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Kenneth Feinberg, Special Master for Executive Compensation TARP speaks in Washington
Kenneth Feinberg, Special Master for Executive Compensation under the Troubled Asset Relief Program (TARP), speaks on his newly released report which outlined pay restrictions for the top employee at seven of the largest U.S. financial companies, in Washington on October 23, 2009. UPI/Kevin Dietsch
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Kenneth Feinberg (born October 23, 1945, Brockton, Massachusetts) is an American attorney, specializing in mediation and alternative dispute resolution. Feinberg was appointed Special Master of the U.S. government's September 11th Victim Compensation Fund and currently serves as the Special Master for TARP Executive Compensation, popularly called the "pay czar." Additionally, Feinberg currently serves as the government-appointed administrator of the BP Deepwater Horizon Disaster Victim Compensation Fund. He is also an adjunct professor at the Columbia University School of Law, University of Pennsylvania Law School, Georgetown University Law Center, New York University School of Law, the University of Virginia School of Law and at the Benjamin N. Cardozo School of Law.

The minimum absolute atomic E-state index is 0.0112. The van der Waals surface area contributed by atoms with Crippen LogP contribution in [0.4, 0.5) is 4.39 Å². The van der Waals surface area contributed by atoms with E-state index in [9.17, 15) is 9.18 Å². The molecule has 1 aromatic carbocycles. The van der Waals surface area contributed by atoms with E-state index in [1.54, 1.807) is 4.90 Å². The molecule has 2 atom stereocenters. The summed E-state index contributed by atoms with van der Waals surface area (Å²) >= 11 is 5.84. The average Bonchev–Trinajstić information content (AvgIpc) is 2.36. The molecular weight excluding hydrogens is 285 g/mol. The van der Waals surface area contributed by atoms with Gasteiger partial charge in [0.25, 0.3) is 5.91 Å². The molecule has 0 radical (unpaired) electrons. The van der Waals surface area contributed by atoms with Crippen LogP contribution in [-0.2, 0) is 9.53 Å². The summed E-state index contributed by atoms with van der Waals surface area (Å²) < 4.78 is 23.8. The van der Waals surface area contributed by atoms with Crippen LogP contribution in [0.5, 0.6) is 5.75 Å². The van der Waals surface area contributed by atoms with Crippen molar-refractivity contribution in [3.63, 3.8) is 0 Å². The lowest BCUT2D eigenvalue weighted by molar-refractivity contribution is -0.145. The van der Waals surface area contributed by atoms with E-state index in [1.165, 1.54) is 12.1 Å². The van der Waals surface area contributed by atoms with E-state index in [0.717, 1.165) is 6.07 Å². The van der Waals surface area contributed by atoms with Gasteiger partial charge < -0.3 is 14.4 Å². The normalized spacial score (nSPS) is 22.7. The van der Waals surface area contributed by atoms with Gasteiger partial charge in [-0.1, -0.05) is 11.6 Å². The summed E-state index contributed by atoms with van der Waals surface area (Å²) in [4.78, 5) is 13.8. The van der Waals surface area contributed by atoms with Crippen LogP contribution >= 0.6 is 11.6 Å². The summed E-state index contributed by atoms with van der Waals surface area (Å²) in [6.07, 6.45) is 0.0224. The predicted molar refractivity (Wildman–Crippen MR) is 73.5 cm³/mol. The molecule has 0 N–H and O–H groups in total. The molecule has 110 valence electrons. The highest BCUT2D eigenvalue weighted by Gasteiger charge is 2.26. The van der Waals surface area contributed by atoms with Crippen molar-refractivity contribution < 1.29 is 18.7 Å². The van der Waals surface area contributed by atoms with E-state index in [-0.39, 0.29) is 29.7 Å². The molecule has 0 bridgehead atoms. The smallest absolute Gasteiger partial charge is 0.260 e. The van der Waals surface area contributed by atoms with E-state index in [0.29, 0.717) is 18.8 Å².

Originally from Brockton, Massachusetts, he received a Bachelor of Arts from the University of Massachusetts-Amherst in 1967 and a law degree from the New York University School of Law in 1970. He worked for five years as an administrative assistant and chief of staff for U.S. Senator Ted Kennedy and as a prosecutor for the U.S. Attorney General. Before founding his own firm The Feinberg Group (now Feinberg Rozen, LLP) in 1993, he was a founding partner at the Washington office of Kaye Scholer LLP.

Feinberg has served as Court-Appointed Special Settlement Master in cases including Agent Orange product liability litigation, Asbestos Personal Injury Litigation and DES Cases. Feinberg was also one of three arbitrators who determined the fair market value of the Zapruder film of the Kennedy assassination and was one of two arbitrators who determined the allocation of legal fees in the Holocaust slave labor litigation. He is a former Lecturer-in-Law at a number of U.S. law schools.

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It uses material from the Wikipedia article "Kenneth Feinberg."